I LOVE TO LAUGH. I simply cannot imagine my life without humor. I grew up with a particularly witty and fun loving brother and so it is integral to my joy. In turn, my husband (who also has a great sense of humor) and I have instilled that in our three sons, so that now, as a family, we thrive on laughter and humor at every gathering, conversation and event. We enjoy humor; spoken, written and performed. I love seeing live comedy in all its forms and my husband and I go to improv., skits, stand up, movie comedies, etc. as our favorite form of entertainment.
A clarification about humor that is important to mention; as a family, we are all comfortable with self-deprecating humor, but we do not condone or tolerate humor that belittles others. EVER. It is never OK to make a joke at someone else’s expense. That is bullying and disrespectful and from my way of thinking, not even in the category of humor.
I also find that humor is useful not only on a personal level but also professionally. I think of humor as one of my best work skills. I regularly use humor to break the ice at all types of gatherings, large and small, with people I know and those I do not. I even think that when mentoring an employee, humor can make a session more productive. It is a great way to put someone at ease and get started on the right foot. In some of the most challenging employee situations I have used humor to get everyone through it. Of course there are times when humor simply is not appropriate but honing the skill of when to use it is a valuable asset in any workplace.
Laughter and pain
Studies have shown laughter can decrease the release of stress hormones while increasing the presence of infection-fighting antibodies. In addition, laughter triggers the release of endorphins, the body's natural feel-good chemicals. Endorphins promote an overall sense of well-being and can even temporarily relieve pain! How great is that? And if you have ever laughed really hard, to the point you can barely breath, you know you are also working your abs and lungs when you laugh.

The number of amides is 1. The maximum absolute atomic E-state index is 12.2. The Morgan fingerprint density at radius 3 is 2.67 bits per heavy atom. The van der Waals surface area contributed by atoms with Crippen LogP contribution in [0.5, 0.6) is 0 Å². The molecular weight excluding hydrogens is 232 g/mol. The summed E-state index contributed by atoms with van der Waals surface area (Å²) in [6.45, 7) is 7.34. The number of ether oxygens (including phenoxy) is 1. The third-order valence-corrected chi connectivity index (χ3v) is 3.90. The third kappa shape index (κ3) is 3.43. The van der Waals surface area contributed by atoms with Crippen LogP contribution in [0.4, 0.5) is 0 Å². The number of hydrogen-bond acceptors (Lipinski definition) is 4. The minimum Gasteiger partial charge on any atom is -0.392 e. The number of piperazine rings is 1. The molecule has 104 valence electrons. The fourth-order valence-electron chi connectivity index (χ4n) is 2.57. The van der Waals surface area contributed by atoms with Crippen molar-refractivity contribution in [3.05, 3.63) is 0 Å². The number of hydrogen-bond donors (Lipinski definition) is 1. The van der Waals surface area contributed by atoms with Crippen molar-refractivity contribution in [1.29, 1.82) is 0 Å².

Even in the most difficult times, it is not only possible, but recommended that we use humor to get us through those challenges. RA is not funny nor am I suggesting it is. But there is room for humor in the way we deal with it, talk about it to friends and family and as we share our stories. It is a wonderful way to relieve pressure and put life in perspective. At a recent RA Support Group meeting, we spent equal parts of the evening laughing as we did in deep discussion. I believe that humor nurtures the fellowship of our group and keeps people coming back! It is just as crucial to the informational and emotional support as any other aspect of the support group dynamic. I want folks to leave feeling better, more optimistic and positive. By ensuring that humor is part of our meetings, we promote that likelihood.
I encourage you to seek humor in your life, in every corner and facet. Laughter truly is the best medicine.
Quiz: Which is NOT a common risk factor for osteoporosis?